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Strange Brew, part two 

Updates on businessmen, bohemians and one bar regular help wrap up '08 and ring in '09

If you read last week's Indy, you already know the deal: What follows is our second and final set of follow-ups on some of our favorite stories from 2008.

As you'd probably infer from the word "favorite," we chose the stories to highlight here in a rather, er, unscientific way. (Although we're proud to say that neither dice nor blindfolds were involved.) That being the case, if you're curious about a story not mentioned either last week or this week, please let us know at newsroom@csindy.com.

Thanks for reading, and happy 2009!

Home, half a world away

"Finding their place," News, Oct. 2

The first of the United Nations' unaccompanied refugee minors from Myanmar arrived in Colorado Springs on Nov. 21, successfully launching Lutheran Family Services' program to resettle refugee children here.

According to her foster mom, Connie Janssen, the teenage girl is adjusting well after a tough couple of weeks, and has already started the ESL program at Rampart High School.

"She wants to be in school, so this is making her happy," Janssen says. "She understands that once she learns English, she will feel less lonely."

Something else that figures to help: Once the U.N. processes the paperwork, this girl should soon be joined by another refugee teen girl the Janssens have decided to foster-parent. (Colorado law stipulates it's illegal to print foster children's names due to the sensitive and sometimes political nature of their placements.) Already a family of six, the Janssens decided to forgo their original decision to foster a school-age boy from this country, and to take two teenage refugee girls, after reading about the troubles they've faced.

In total, local families have started foster-parenting proceedings including Lutheran Family Services' foster and adoption classes for seven teens. A Black Forest resident and single father welcomed his URM foster son in mid-December. Gwen White, local LFS director, says four other teens will settle here early this year if paperwork goes smoothly.

White says many locals have offered mentorship to the refugees, including some who will be valuable cultural diversity contributors. One woman called to say she had lived in Myanmar and was willing to share her firsthand experience of the culture with LFS and its foster parents.

Also, the agency has tapped into a possible partnership with Youth with a Mission, a national organization that "helps meet some of the practical and physical needs of about 400,000 people annually." YWAM bought the old Hilton hotel on Garden of the Gods Road and plans, pending organizational approval, to create a wing for the Myanmar refugees who have reached 18 and are ready to begin the process of emancipation.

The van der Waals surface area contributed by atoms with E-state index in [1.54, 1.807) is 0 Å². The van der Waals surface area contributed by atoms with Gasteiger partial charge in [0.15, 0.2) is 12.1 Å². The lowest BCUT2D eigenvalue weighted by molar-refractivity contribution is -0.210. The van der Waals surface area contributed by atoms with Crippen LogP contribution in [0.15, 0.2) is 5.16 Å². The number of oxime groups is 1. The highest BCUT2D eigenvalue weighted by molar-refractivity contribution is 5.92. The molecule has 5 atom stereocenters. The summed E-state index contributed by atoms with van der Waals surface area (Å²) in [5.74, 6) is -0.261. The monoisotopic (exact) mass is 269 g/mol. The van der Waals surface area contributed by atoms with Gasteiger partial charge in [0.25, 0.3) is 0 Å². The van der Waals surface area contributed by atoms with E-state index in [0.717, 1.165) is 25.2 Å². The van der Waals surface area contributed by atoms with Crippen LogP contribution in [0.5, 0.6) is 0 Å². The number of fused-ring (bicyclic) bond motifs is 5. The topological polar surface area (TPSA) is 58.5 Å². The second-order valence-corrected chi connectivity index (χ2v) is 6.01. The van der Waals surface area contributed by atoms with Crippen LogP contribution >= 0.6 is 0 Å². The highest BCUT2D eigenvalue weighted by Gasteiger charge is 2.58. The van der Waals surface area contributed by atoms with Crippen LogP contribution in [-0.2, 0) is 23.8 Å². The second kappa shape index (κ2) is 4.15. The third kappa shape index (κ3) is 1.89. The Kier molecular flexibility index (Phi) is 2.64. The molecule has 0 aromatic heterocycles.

"They could live independently, yet still have supervision and help as they transition into American society," White says.

Such a collaboration would mean that more kids could come to Colorado Springs, possibly living two to a room.

The federal government originally hoped to place 30 children in Colorado by next October. If the YWAM project becomes reality, and if more families step up to take children, the number of URMs in Colorado could far exceed 30.

"As long as there are children who need to be resettled in a safe environment," says White, "there is no end to the number we'll try to bring."

For more, write to gwendolyn.white@lfsco.org or lance.carroll@lfsco.org, or call Lutheran Family Services at 227-7571. DS

Windchimes: dreaming, doing

"American Dreamers," cover story, Sept. 18

We don't know about their egos, but the Haunted Windchimes' lineup has definitely expanded in the last three months. KRCC chose the group as opening act for its Oct. 29 DeVotchKa show at Colorado College's Armstrong Hall, for which Pueblo's finest were augmented by the Jack Trades' Mike Clark and Todd Bruington, as well as bassist Sean Fanning (a congregation Indy columnist Adam Leech dubbed the TradeWinds). Co-founder Inaiah Lujan has continued his perverse efforts to release a song a day via the Internet.

And as 2009 begins, look for a lot of action from the group's Blank-Tape label. Among the releases: a brand new Jack Trades album called Whiskey Well, for which both bands will be playing a Jan. 17 record-release party at the Rocket Room; a four-song EP called Simple Songs from the Windchimes' Desirae Garcia; and a new album from the Windchimes themselves, called Honey Moonshine. BF

Another wave threatens DHS

"Staple jam," cover story, Sept. 4

After a rocky period in August, Maggie Morones' food stamp payments started arriving like clockwork.

Morones doesn't feel like she's alone. As office manager at Willowbrook Apartments, south of downtown Colorado Springs, she had heard of many other families experiencing similar breaks in their assistance, and having to decide what bills could be left unpaid. Since the summertime, though, she says, "I haven't heard of anyone having any problems."

That's likely because workers at El Paso County's Department of Human Services have spent recent months cranking through a stack of 600 packets for families applying to get their benefits renewed. They've worked many hours of overtime, and the department has started training new employees before vacancies appear, to limit the impact one departure can have.

So it appears that DHS is nearly caught up with its paperwork.

And that's where the good news ends.

Since August, the monthly total that El Paso County families have received in federal food assistance money has increased from $3.6 million to $5 million. Since January, the number of families on food stamps has shot up nearly 21 percent, to 16,759.